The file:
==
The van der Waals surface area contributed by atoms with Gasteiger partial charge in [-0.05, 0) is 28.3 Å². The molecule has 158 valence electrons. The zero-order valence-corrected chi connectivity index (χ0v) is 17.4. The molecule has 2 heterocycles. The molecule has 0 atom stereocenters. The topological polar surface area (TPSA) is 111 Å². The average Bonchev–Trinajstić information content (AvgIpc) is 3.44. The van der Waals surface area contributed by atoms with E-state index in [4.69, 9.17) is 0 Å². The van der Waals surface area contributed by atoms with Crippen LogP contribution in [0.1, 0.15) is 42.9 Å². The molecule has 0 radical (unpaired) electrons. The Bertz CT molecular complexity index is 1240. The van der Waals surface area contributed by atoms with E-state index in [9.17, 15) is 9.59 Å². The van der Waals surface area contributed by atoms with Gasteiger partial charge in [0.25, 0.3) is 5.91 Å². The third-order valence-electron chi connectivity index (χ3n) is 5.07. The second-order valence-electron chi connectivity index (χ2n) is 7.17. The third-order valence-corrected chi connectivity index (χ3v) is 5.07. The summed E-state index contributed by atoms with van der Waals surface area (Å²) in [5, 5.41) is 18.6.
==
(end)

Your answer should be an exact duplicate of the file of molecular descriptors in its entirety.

The van der Waals surface area contributed by atoms with Gasteiger partial charge in [-0.05, 0) is 28.3 Å². The molecule has 158 valence electrons. The zero-order valence-corrected chi connectivity index (χ0v) is 17.4. The molecule has 2 heterocycles. The molecule has 0 atom stereocenters. The topological polar surface area (TPSA) is 111 Å². The average Bonchev–Trinajstić information content (AvgIpc) is 3.44. The van der Waals surface area contributed by atoms with E-state index in [4.69, 9.17) is 0 Å². The van der Waals surface area contributed by atoms with Crippen LogP contribution in [0.1, 0.15) is 42.9 Å². The molecule has 0 radical (unpaired) electrons. The Bertz CT molecular complexity index is 1240. The van der Waals surface area contributed by atoms with E-state index in [9.17, 15) is 9.59 Å². The van der Waals surface area contributed by atoms with Gasteiger partial charge in [0.25, 0.3) is 5.91 Å². The third-order valence-electron chi connectivity index (χ3n) is 5.07. The second-order valence-electron chi connectivity index (χ2n) is 7.17. The third-order valence-corrected chi connectivity index (χ3v) is 5.07. The summed E-state index contributed by atoms with van der Waals surface area (Å²) in [5, 5.41) is 18.6.